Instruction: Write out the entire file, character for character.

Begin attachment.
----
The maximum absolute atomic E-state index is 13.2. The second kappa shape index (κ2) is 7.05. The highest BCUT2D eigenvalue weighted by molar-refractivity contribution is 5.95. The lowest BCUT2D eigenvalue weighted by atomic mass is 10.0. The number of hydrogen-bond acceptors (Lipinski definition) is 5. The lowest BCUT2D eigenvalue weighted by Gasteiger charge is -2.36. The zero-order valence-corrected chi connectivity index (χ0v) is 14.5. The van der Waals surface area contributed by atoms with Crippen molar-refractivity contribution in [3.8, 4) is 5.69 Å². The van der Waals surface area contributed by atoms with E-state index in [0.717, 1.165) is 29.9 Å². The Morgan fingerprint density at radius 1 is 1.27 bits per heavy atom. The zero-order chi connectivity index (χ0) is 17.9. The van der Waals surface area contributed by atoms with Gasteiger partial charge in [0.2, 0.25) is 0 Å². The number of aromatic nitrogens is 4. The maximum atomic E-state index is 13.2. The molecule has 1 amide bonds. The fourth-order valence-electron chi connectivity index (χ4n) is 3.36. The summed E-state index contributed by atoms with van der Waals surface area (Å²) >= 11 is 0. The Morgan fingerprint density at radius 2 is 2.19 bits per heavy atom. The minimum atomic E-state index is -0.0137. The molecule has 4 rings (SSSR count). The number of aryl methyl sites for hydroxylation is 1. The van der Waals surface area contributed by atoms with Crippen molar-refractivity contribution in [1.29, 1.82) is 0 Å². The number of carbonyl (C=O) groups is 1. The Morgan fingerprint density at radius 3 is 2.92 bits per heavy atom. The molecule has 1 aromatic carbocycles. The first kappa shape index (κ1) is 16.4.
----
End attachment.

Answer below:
The maximum absolute atomic E-state index is 13.2. The second kappa shape index (κ2) is 7.05. The highest BCUT2D eigenvalue weighted by molar-refractivity contribution is 5.95. The lowest BCUT2D eigenvalue weighted by atomic mass is 10.0. The number of hydrogen-bond acceptors (Lipinski definition) is 5. The lowest BCUT2D eigenvalue weighted by Gasteiger charge is -2.36. The zero-order valence-corrected chi connectivity index (χ0v) is 14.5. The van der Waals surface area contributed by atoms with Crippen molar-refractivity contribution in [3.8, 4) is 5.69 Å². The van der Waals surface area contributed by atoms with E-state index in [0.717, 1.165) is 29.9 Å². The Morgan fingerprint density at radius 1 is 1.27 bits per heavy atom. The zero-order chi connectivity index (χ0) is 17.9. The van der Waals surface area contributed by atoms with Gasteiger partial charge in [0.2, 0.25) is 0 Å². The number of aromatic nitrogens is 4. The maximum atomic E-state index is 13.2. The molecule has 1 amide bonds. The fourth-order valence-electron chi connectivity index (χ4n) is 3.36. The summed E-state index contributed by atoms with van der Waals surface area (Å²) >= 11 is 0. The Morgan fingerprint density at radius 2 is 2.19 bits per heavy atom. The minimum atomic E-state index is -0.0137. The molecule has 4 rings (SSSR count). The number of aryl methyl sites for hydroxylation is 1. The van der Waals surface area contributed by atoms with Crippen molar-refractivity contribution in [1.29, 1.82) is 0 Å². The number of carbonyl (C=O) groups is 1. The Morgan fingerprint density at radius 3 is 2.92 bits per heavy atom. The molecule has 1 aromatic carbocycles. The first kappa shape index (κ1) is 16.4.